Skip to main content

American Justice: Now and Then

Tomorrow (Aug. 24), the University of Houston Law Center will be celebrating the publication of a new book entitled American Justice in the Age of Innocence: Understanding the Causes of Wrongful Convictions and How to Prevent Them. This book, co-edited by one of our faculty, Professor Sandra Guerra Thompson (a leading criminal justice scholar), with two of her top students, Jennifer L. Hopgood and Hillary K. Valderrama, "explores the circumstances surrounding wrongful convictions" and "examines the most common causes behind breakdowns in the legal system."

Interestingly (at least to me), today (Aug. 23) happens to be the 84th anniversary of the executions of Sacco and Vanzetti. Whether one believes they were innocent or guilty, it hardly can be denied that the controversy surrounding the Sacco and Vanzetti case provided the foundation for the modern innocence projects movement. Then Harvard professor, and future Justice of the U.S. Supreme Court, Felix Frankfurter authored a famous article excoriating the trial proceedings, especially the use of eyewitness testimony. Criticism of the reliability of eyewitnesses remains a focal point of exoneration attempts to this day.

Douglas Linder, a professor at the University of Missouri-Kansas City School of Law, has put together an excellent website devoted to the Sacco and Vanzetti case. For those who are tired of Casey Anthony, I strongly encourage you to check out Prof. Linder's website. And then, grab a copy of American Justice in the Age of Innocence.

Comments

  1. Just one little item to supplement Dan's posting: the call number of this book is KF9660.A44 2011. It will stay in the Law Library's New Books case for a week (at least) before being moved to its proper lcoation in the stacks.

    ReplyDelete

Post a Comment

Popular posts from this blog

Law School Exams: A Guide to Better Grades

It’s that time of year again. Law students across the country are poring over their class notes and supplements, putting the finishing touches on their outlines, and fueling their all-night study sessions with a combination of high-carb snacks and Java Monsters. This can mean only one thing: exam time is approaching.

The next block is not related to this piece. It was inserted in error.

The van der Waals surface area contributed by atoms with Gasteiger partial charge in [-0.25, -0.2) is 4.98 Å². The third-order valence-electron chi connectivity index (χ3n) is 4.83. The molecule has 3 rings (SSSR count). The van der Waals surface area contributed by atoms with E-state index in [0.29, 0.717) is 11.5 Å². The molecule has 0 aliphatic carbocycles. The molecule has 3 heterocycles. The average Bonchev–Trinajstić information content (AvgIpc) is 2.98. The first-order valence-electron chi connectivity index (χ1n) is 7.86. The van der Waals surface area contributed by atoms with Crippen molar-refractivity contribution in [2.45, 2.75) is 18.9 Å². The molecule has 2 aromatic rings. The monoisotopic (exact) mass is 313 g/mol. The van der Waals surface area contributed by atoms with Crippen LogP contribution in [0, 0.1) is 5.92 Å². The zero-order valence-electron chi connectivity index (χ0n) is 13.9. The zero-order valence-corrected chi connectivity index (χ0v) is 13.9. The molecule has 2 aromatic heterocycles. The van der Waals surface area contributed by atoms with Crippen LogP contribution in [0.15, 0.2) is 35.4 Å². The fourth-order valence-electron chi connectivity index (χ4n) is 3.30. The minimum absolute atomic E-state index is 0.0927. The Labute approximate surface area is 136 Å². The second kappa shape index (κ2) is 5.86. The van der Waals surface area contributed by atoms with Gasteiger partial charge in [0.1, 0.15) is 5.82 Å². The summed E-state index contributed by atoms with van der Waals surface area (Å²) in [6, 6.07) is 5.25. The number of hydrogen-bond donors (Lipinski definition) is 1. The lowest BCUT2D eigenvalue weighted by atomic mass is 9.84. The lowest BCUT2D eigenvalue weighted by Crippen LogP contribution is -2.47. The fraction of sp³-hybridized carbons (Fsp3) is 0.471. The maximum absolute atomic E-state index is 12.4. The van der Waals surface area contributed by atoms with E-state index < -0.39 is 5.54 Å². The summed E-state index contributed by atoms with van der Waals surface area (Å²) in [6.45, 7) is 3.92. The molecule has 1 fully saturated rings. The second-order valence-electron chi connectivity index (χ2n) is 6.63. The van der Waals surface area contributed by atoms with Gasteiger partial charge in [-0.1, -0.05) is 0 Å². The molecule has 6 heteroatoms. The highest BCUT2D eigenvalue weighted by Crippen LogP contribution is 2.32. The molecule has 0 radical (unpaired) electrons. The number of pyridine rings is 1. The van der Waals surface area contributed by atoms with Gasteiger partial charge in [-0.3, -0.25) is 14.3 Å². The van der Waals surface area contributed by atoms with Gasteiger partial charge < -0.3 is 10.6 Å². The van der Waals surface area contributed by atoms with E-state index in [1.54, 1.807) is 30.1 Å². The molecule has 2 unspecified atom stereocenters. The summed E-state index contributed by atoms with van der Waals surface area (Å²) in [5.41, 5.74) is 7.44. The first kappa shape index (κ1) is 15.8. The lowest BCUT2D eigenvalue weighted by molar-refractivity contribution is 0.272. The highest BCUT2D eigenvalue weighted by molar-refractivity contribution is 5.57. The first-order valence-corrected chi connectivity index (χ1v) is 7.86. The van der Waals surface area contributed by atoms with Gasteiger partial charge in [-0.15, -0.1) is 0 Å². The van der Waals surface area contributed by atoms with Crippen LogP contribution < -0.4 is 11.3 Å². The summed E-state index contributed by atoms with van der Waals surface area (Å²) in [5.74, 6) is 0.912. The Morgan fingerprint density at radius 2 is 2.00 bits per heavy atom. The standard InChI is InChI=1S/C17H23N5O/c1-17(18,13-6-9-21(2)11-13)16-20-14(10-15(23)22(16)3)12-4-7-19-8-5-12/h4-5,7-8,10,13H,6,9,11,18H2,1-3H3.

If you’re looking for a brief but effective guide to improving your exam performance, the O’Quinn Law Library has the book for you. Alex Schimel’s Law School Exams: A Guide to Better Grades, now in its second edition, provides a clear and concise strategy for mastering the issue-spotting exams that determine the majority of your grade in most law school classes. Schimel finished second in his class at the University Of Miami School Of Law, where he taught a wildly popular exam workshop in his 2L and 3L years, and later returned to become Associate Director of the Academic Achievement Program. The first edition of his book was written shortly after he finished law school, …

Citing to Vernon's Texas Codes Annotated: Finding Accurate Publication Dates (without touching a book)

When citing to a current statute, both the Bluebook (rule 12.3.2) and Greenbook (rule 10.1.1) require a  practitioner to provide the publication date of the bound volume in which the cited code section appears. For example, let's cite to the codified statute section that prohibits Texans from hunting or selling bats, living or dead. Note, however, you may remove or hunt a bat that is inside or on a building occupied by people. The statute is silent as to Batman, who for his own safety, best stay in Gotham City.
This section of the Texas Parks and Wildlife code is 63.101. "Protection of Bats." After checking the pocket part and finding no updates in the supplement, my citation will be:
Tex. Parks & Wild. Code Ann. § 63.101 (West ___ ). When I look at the statute in my bound volume of the Texas Parks and Wildlife Code, I can clearly see that the volume's publication date is 2002. But, when I find the same citation on Westlaw or LexisNexis, all I can see is that the …